Family and outdoor recreation
Existing evidence shows that doing activities outdoors can be good for our wellbeing. It can make us feel happier, and more satisfied with life, or less anxious and depressed. However, most of the evidence is about the individual wellbeing of adults, a small amount is about the wellbeing of children and very little is about adults and children together in families.
The review this briefing is based on examines whether taking part in physical activity outdoors, with family, affects our subjective wellbeing. By subjective wellbeing we mean the good and bad feelings arising from what we do and how we think.
We sifted through 135 studies
The review looked at studies published between 1998-2018, as well as unpublished reports produced by, or for, organisations about the wellbeing benefits of outdoor activity since 2013.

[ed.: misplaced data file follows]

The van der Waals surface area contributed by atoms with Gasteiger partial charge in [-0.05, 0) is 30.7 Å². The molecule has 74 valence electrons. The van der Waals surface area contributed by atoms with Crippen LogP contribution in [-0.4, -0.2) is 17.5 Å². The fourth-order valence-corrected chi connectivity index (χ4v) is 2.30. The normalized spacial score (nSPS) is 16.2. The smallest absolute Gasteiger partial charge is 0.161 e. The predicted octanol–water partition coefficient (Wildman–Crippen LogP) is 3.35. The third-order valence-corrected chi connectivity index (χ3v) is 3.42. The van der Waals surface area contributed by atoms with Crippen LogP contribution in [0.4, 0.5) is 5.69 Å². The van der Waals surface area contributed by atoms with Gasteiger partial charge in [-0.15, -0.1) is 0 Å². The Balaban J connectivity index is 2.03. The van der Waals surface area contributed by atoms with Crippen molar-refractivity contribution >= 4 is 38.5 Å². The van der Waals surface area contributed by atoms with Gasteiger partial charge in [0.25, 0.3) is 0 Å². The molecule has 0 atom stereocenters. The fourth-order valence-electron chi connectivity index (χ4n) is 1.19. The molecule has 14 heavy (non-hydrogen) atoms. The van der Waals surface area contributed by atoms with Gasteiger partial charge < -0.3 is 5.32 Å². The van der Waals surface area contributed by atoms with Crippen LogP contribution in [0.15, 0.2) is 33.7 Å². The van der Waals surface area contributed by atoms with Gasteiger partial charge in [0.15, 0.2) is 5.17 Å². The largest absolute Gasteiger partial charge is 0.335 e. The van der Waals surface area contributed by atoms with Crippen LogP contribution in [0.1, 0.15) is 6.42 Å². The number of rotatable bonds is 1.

In addition, we carried out some detailed analysis of survey data to understand how spending time outdoors with different people, friends and family, affects our wellbeing.
What are the key findings?
Analysis of survey data shows that people’s enjoyment of the outdoors is enhanced when they are spending time with family and friends, and in particular with partners.